Charles Leclerc led a Ferrari one-two in Miami qualifying, with all the cars using the P Zero Red soft tyre from start to finish of the session. Leclerc set the inaugural fastest lap record for the new Miami circuit in Q3: 1m28.796s. This was extremely close to the predicted pole time using simulation data. The qualifying hour got underway at 4pm in ambient temperatures of 39 degrees and track temperatures of 58 degrees: similar conditions to FP3 earlier today, where Red Bull’s Sergio Perez went fastest (also on the soft tyre). The tyres performed in line with expectations throughout the short runs seen in qualifying, despite the extreme weather conditions at the hottest weekend seen so far this year. Because of traffic and the rapid track evolution, many drivers chose to complete multiple runs on the same set of tyres, with no drop-off in performance. The Pirelli Pole Position Award was given out by Hollywood actor Michael Douglas, one of many celebrities in attendance at the most glamorous grand prix of the year to date. Douglas, a two-time Oscar winner, is a well-known Formula 1 supporter who has starred in many films that sound appropriate for this weekend – such as Made in America, Traffic, and Wall Street.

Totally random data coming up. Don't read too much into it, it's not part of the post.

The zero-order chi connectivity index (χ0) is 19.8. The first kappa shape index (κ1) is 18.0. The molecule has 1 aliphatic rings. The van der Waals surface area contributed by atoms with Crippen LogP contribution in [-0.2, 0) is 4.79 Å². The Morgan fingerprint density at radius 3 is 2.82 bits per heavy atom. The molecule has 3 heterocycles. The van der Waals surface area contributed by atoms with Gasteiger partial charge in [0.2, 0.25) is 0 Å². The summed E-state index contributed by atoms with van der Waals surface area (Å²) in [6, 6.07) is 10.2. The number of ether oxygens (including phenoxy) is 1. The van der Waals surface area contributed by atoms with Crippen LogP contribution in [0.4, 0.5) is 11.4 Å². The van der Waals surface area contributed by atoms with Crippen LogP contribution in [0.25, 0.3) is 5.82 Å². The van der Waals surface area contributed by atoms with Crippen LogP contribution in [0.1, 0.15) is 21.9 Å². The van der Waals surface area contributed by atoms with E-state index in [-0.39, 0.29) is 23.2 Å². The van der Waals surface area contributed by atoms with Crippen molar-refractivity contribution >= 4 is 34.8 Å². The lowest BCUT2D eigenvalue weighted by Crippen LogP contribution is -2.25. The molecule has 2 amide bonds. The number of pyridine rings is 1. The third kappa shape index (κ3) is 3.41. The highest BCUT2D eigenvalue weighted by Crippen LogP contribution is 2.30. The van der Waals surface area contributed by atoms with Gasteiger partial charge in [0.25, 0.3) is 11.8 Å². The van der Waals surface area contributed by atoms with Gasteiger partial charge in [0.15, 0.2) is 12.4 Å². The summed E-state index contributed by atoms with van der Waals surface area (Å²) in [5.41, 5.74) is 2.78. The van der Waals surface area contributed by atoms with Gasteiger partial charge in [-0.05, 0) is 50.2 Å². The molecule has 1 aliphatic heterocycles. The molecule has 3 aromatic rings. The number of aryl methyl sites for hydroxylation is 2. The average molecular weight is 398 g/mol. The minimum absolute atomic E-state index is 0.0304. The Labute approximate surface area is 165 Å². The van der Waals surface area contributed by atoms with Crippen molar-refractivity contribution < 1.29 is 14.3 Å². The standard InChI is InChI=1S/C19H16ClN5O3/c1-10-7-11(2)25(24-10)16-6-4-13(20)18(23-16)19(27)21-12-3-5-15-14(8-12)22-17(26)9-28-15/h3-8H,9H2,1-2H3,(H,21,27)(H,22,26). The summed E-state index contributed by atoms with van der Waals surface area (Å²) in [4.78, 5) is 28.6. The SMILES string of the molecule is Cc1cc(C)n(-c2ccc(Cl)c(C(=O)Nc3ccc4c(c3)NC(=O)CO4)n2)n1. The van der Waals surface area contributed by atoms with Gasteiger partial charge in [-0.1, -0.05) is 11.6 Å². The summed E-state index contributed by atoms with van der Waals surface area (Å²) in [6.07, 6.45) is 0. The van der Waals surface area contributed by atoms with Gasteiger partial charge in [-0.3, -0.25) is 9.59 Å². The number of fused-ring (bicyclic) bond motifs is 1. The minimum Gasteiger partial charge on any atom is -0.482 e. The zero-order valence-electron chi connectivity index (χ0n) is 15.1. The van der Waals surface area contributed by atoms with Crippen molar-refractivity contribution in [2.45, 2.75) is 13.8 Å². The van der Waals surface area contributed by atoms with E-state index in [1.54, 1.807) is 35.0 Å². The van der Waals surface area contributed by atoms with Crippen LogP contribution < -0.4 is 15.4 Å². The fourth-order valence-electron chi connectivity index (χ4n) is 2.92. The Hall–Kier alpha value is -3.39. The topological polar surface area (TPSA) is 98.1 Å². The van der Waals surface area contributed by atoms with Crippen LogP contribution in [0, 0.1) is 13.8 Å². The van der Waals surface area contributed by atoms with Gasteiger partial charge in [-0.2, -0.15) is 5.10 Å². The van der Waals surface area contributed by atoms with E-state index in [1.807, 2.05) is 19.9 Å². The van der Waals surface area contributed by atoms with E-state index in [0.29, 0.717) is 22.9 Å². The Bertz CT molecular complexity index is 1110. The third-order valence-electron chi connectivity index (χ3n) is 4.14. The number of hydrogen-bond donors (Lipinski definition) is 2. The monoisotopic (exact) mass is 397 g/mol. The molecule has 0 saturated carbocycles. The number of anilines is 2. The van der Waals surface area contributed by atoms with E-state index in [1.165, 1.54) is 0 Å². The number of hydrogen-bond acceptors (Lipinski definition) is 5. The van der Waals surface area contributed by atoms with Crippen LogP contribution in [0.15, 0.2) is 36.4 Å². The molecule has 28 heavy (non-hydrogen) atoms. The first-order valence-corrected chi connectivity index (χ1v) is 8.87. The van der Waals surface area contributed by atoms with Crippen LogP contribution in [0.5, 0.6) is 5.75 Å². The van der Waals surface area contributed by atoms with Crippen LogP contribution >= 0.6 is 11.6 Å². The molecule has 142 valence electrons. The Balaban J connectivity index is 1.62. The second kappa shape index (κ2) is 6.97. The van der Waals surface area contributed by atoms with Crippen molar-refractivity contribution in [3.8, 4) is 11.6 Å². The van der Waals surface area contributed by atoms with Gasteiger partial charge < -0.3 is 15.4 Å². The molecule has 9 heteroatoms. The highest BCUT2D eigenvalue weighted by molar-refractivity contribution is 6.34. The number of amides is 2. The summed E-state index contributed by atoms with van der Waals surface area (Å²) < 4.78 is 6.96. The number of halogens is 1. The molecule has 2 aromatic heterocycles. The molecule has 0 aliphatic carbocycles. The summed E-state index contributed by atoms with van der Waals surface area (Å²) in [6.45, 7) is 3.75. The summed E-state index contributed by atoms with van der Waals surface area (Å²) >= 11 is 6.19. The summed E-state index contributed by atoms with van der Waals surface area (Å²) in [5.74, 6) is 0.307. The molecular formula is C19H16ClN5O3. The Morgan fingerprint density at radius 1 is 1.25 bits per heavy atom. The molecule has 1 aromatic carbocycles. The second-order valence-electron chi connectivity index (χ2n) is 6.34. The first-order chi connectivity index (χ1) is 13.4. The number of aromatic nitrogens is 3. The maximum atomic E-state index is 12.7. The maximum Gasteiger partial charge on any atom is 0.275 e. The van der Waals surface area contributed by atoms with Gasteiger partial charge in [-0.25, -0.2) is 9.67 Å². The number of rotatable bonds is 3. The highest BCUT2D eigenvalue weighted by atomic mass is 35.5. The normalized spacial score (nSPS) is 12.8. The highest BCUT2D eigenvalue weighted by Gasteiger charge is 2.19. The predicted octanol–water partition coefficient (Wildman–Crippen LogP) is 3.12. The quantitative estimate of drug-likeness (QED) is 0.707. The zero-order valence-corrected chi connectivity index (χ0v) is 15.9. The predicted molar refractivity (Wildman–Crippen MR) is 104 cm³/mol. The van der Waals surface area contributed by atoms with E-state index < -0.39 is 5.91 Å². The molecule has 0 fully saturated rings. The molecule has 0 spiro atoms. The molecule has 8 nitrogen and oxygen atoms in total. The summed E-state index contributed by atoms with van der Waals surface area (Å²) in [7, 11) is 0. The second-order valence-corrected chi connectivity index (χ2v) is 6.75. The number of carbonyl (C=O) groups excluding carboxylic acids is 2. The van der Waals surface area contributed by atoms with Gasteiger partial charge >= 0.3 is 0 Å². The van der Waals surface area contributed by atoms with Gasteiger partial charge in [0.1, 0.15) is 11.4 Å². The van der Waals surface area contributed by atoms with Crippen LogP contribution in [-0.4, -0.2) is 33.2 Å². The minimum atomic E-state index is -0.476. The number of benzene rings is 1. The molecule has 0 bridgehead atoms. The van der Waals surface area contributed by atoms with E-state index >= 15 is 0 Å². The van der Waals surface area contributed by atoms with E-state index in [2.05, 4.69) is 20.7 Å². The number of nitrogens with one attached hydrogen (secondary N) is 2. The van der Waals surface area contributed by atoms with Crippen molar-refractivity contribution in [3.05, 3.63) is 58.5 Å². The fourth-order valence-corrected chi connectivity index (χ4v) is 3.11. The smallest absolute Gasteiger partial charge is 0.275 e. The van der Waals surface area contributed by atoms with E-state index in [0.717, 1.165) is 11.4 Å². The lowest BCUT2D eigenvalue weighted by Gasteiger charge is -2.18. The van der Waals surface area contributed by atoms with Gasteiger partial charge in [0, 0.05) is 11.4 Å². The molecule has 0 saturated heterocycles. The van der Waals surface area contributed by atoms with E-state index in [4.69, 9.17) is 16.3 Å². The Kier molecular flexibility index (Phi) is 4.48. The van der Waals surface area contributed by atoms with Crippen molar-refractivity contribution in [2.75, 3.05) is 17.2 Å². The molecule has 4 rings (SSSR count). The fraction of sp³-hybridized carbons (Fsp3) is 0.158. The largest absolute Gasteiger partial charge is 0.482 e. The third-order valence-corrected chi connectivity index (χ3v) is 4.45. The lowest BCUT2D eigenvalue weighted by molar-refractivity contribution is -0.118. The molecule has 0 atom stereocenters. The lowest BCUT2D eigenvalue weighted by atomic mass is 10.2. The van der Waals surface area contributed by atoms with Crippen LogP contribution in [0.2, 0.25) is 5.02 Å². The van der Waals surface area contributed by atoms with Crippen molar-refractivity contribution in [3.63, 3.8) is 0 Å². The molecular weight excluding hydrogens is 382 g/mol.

Strategy is a really tough one to call for a number of reasons: there’s no previous race data, every practice session so far has been interrupted by red flags, and the weather ranges between extremely hot and very humid, on a track surface that is still evolving. It’s likely to be a two-stopper tomorrow (with a one-stopper looking marginal) and what’s mainly going to influence that is the amount of tyre wear on race day. With several drivers having visited the wall already, not much run-off, and very little grip off-line, it also seems likely that we will see a safety car at some point. Drivers no longer have the obligation to start on the tyres with which they set their fastest Q2 time, so the most flexible option will be to begin on the medium and then go onto the hard, which leaves the possibility open for a final stint on the medium again, or even the soft tyre if the last stop is close enough to the end of the race.
MARIO ISOLA, MOTORSPORT DIRECTOR: “It was a tightly-fought qualifying session where we saw the grip recovery concept that we have built into the tyres come to the fore: namely, the ability of the tyres to complete a number of push laps before a cool-down period, and then be able to push again with all the grip recovered and no loss of performance. This was particularly evident in Ferrari’s qualifying strategy, where Leclerc completed three runs in Q1 on the same set of tyres while Sainz completed four. They then did three runs each in Q2 and two runs in Q3: in some of the hottest track temperatures that we have seen all year. Strategy tomorrow is not straightforward, but it looks as though a two-stopper will be the quickest way to go, with all three compounds potentially playing an important role.”